The visual effect of a mountain of presents is dramatic, filled with all the excitement of surprises and wishes fulfilled. Your heart glows when you hear your child “oooh” and “ahhh” with anticipation. But how much is “too much” without turning into Ebenezer Scrooge? Holidays are more than just gift-giving; they are a time to celebrate with family and friends. Holiday magic twinkles in Christmas lights and Chanukah candles. It’s captured in stories of Santa’s workshop, gingerbread houses with candy cane chimneys and silly holiday songs.
Create holiday traditions that shift the focus off of gift-giving. Whether it’s caroling or wearing your pajamas in the car to look at decorated house lights, collecting toys for homeless children or making cards for seniors in the assisted living center, there are plenty of enjoyable holiday activities your family can do together in addition to giving presents. Include other child-oriented activities: baking cookies, decorating the house, lighting pretend chanukiahs or opening Advent calendars. The gifts won’t be “too much” when other holiday experiences are “just right”.
Teach your child not to expect everything. Set a limit – any limit. Have your child ask Santa for two presents or ten, knowing that Santa can’t bring everything you wish for. Open presents one night of Chanukah or give eight little presents, such as pairs of socks and dollar store finds. Tradition, as you define it in your home, replaces the short-lived satisfaction of getting “everything” (especially since “everything” is an insatiable goal).
Give suggestions to family and friends to help curb gift overload. Remember to communicate your preferences without demanding compliance. Some people will welcome your recommendations while others will still obstinately buy the weird singing elf with the scary ears. Teach your child to accept all gifts graciously without throwing aside those less desirable presents.
Say no to the things you can control. Explain to your child that some things are out of the question. This is an opportunity to explain the concept of value and not just make Santa the bad guy who doesn’t bring the present. Say no to the junk toys that aren’t worth the money and to the inappropriate toys that your child can’t have for a few more years (or never). A well-timed “no” gives your child time to accept limits before she discovers her anticipated dream gift is not under the tree.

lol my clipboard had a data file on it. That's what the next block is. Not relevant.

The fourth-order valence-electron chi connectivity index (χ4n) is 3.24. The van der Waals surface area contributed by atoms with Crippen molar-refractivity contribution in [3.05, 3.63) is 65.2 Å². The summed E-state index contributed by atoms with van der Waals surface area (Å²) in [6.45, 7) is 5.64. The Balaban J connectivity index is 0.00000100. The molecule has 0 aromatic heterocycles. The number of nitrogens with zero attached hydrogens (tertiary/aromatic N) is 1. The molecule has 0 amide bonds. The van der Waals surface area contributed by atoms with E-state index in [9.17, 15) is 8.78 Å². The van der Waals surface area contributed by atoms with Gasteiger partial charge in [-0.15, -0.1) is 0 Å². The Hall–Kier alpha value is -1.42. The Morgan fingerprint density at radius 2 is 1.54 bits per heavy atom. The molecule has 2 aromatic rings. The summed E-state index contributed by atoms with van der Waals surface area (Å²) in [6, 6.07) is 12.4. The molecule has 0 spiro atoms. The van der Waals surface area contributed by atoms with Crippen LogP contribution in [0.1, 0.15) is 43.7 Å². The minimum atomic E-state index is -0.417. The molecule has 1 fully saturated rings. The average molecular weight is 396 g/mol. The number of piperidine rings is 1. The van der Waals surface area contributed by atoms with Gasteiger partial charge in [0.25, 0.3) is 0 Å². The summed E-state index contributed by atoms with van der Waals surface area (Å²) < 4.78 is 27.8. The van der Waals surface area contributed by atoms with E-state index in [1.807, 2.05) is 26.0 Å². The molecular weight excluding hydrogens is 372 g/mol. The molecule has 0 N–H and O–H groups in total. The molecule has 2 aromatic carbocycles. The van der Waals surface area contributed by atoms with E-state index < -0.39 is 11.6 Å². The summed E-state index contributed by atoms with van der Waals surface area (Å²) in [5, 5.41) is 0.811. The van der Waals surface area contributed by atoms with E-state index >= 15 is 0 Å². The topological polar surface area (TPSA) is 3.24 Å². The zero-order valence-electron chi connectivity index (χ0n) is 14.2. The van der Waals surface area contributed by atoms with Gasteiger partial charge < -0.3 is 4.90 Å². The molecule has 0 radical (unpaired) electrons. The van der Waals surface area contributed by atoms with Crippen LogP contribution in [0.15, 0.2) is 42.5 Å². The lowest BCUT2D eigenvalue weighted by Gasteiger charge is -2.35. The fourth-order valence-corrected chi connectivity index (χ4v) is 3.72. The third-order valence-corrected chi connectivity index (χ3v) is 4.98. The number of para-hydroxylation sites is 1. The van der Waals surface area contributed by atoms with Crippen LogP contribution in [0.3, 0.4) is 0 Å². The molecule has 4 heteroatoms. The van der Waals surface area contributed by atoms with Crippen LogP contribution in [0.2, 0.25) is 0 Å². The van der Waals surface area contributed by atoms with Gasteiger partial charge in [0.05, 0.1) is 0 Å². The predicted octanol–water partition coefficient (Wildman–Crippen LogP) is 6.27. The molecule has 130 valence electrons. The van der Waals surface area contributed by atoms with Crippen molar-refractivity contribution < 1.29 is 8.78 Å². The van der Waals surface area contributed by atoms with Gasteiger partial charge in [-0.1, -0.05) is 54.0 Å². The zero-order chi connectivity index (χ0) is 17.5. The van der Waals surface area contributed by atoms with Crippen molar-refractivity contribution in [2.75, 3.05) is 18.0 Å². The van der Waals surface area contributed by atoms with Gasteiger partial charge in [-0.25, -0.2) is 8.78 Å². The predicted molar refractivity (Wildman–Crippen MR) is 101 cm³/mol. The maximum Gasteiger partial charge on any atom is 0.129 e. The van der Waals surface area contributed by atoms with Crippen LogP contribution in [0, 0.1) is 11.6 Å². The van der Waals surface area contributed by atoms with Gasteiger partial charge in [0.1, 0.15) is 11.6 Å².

Get organized for incoming gifts. The gifts can become overwhelming if you don’t have room for them or if your child can’t play with them in an orderly way. Make a plan to rotate toys or clothes and to give some away. “Giving” before “getting” helps your child appreciate what he has and to think of other children’s happiness along with his own.
Make giving as important as receiving. Children love to give gifts if they choose the gifts they give and they see the pleasure others feel when opening them. Make time in your holiday schedule to encourage your child to thoughtfully plan, shop or make gifts for others.
Every child deserves an abundance of riches. Money can buy a lot of things but some things are irreplaceable and some things cannot be bought. Help your child discover contentment in a holiday season not ruled by insatiable gimme’s. Happiness comes from people and places, from inside and outside, as well as from things. There’s nothing wrong with being excited about presents, as long as presents aren’t the sole emphasis of the season.